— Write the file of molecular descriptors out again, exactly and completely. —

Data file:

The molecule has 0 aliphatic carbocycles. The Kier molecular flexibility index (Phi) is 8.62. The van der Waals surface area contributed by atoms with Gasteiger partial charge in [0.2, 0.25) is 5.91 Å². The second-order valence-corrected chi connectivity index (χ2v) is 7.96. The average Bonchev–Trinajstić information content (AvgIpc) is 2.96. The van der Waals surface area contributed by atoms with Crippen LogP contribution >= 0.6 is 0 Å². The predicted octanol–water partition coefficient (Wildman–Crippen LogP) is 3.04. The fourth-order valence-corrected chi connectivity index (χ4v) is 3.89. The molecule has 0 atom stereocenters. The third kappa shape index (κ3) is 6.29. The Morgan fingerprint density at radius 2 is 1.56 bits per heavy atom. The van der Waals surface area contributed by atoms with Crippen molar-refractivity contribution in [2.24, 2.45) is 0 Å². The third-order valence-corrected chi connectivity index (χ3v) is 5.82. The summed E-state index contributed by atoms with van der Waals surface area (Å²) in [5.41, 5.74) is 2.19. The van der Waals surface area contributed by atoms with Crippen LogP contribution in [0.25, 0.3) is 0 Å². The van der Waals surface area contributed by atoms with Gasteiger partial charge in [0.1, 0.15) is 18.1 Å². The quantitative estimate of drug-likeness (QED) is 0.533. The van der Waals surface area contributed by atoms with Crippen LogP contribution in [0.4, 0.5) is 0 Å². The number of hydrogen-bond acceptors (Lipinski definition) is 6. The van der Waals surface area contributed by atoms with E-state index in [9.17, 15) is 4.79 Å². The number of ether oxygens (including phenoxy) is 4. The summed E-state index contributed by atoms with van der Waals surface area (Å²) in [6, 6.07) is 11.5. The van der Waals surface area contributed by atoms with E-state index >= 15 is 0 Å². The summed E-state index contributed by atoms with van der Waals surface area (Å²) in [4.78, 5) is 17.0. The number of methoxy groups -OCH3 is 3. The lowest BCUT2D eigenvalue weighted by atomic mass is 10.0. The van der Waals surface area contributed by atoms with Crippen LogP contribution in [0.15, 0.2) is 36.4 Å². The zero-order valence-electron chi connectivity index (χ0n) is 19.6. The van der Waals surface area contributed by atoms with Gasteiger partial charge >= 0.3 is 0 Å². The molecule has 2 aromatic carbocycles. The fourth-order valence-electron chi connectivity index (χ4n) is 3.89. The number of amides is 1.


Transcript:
The molecule has 0 aliphatic carbocycles. The Kier molecular flexibility index (Phi) is 8.62. The van der Waals surface area contributed by atoms with Gasteiger partial charge in [0.2, 0.25) is 5.91 Å². The second-order valence-corrected chi connectivity index (χ2v) is 7.96. The average Bonchev–Trinajstić information content (AvgIpc) is 2.96. The van der Waals surface area contributed by atoms with Crippen LogP contribution >= 0.6 is 0 Å². The predicted octanol–water partition coefficient (Wildman–Crippen LogP) is 3.04. The fourth-order valence-corrected chi connectivity index (χ4v) is 3.89. The molecule has 0 atom stereocenters. The third kappa shape index (κ3) is 6.29. The Morgan fingerprint density at radius 2 is 1.56 bits per heavy atom. The van der Waals surface area contributed by atoms with Crippen molar-refractivity contribution in [2.24, 2.45) is 0 Å². The third-order valence-corrected chi connectivity index (χ3v) is 5.82. The summed E-state index contributed by atoms with van der Waals surface area (Å²) in [5.41, 5.74) is 2.19. The van der Waals surface area contributed by atoms with Crippen LogP contribution in [0.25, 0.3) is 0 Å². The van der Waals surface area contributed by atoms with Gasteiger partial charge in [0.1, 0.15) is 18.1 Å². The quantitative estimate of drug-likeness (QED) is 0.533. The van der Waals surface area contributed by atoms with Crippen LogP contribution in [0.4, 0.5) is 0 Å². The number of hydrogen-bond acceptors (Lipinski definition) is 6. The van der Waals surface area contributed by atoms with E-state index in [9.17, 15) is 4.79 Å². The number of ether oxygens (including phenoxy) is 4. The summed E-state index contributed by atoms with van der Waals surface area (Å²) in [6, 6.07) is 11.5. The van der Waals surface area contributed by atoms with E-state index >= 15 is 0 Å². The summed E-state index contributed by atoms with van der Waals surface area (Å²) in [4.78, 5) is 17.0. The number of methoxy groups -OCH3 is 3. The lowest BCUT2D eigenvalue weighted by atomic mass is 10.0. The van der Waals surface area contributed by atoms with Crippen LogP contribution in [0.15, 0.2) is 36.4 Å². The zero-order valence-electron chi connectivity index (χ0n) is 19.6. The van der Waals surface area contributed by atoms with Gasteiger partial charge >= 0.3 is 0 Å². The molecule has 2 aromatic carbocycles. The fourth-order valence-electron chi connectivity index (χ4n) is 3.89. The number of amides is 1.